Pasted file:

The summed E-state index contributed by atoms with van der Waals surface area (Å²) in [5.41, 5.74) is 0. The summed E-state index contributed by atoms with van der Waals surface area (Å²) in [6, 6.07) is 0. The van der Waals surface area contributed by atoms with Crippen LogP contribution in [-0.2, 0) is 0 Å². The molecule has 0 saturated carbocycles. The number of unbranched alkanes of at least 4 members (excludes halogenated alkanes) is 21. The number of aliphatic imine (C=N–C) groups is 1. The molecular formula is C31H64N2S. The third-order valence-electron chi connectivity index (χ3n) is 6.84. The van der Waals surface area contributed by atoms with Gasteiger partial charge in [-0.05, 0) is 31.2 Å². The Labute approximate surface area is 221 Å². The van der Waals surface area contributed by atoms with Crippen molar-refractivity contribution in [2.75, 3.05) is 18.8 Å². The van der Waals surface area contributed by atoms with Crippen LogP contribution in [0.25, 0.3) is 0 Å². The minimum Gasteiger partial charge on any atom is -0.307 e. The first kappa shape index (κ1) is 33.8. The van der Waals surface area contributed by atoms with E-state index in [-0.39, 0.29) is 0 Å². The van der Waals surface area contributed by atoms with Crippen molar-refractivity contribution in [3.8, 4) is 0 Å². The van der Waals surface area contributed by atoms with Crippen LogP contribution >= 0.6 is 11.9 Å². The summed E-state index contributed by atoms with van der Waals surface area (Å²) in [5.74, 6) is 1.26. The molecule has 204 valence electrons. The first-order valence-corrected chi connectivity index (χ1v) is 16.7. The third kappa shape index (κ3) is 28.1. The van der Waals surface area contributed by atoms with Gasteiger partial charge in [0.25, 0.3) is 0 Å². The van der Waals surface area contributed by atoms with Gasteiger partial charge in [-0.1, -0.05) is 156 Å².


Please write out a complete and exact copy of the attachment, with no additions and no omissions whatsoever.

The summed E-state index contributed by atoms with van der Waals surface area (Å²) in [5.41, 5.74) is 0. The summed E-state index contributed by atoms with van der Waals surface area (Å²) in [6, 6.07) is 0. The van der Waals surface area contributed by atoms with Crippen LogP contribution in [-0.2, 0) is 0 Å². The molecule has 0 saturated carbocycles. The number of unbranched alkanes of at least 4 members (excludes halogenated alkanes) is 21. The number of aliphatic imine (C=N–C) groups is 1. The molecular formula is C31H64N2S. The third-order valence-electron chi connectivity index (χ3n) is 6.84. The van der Waals surface area contributed by atoms with Gasteiger partial charge in [-0.05, 0) is 31.2 Å². The Labute approximate surface area is 221 Å². The van der Waals surface area contributed by atoms with Crippen molar-refractivity contribution in [2.75, 3.05) is 18.8 Å². The van der Waals surface area contributed by atoms with Crippen LogP contribution in [0.25, 0.3) is 0 Å². The minimum Gasteiger partial charge on any atom is -0.307 e. The first kappa shape index (κ1) is 33.8. The van der Waals surface area contributed by atoms with E-state index in [-0.39, 0.29) is 0 Å². The van der Waals surface area contributed by atoms with Crippen molar-refractivity contribution in [3.8, 4) is 0 Å². The van der Waals surface area contributed by atoms with Crippen LogP contribution >= 0.6 is 11.9 Å². The summed E-state index contributed by atoms with van der Waals surface area (Å²) in [5.74, 6) is 1.26. The molecule has 204 valence electrons. The first-order valence-corrected chi connectivity index (χ1v) is 16.7. The third kappa shape index (κ3) is 28.1. The van der Waals surface area contributed by atoms with Gasteiger partial charge in [0.25, 0.3) is 0 Å². The van der Waals surface area contributed by atoms with Gasteiger partial charge in [-0.1, -0.05) is 156 Å².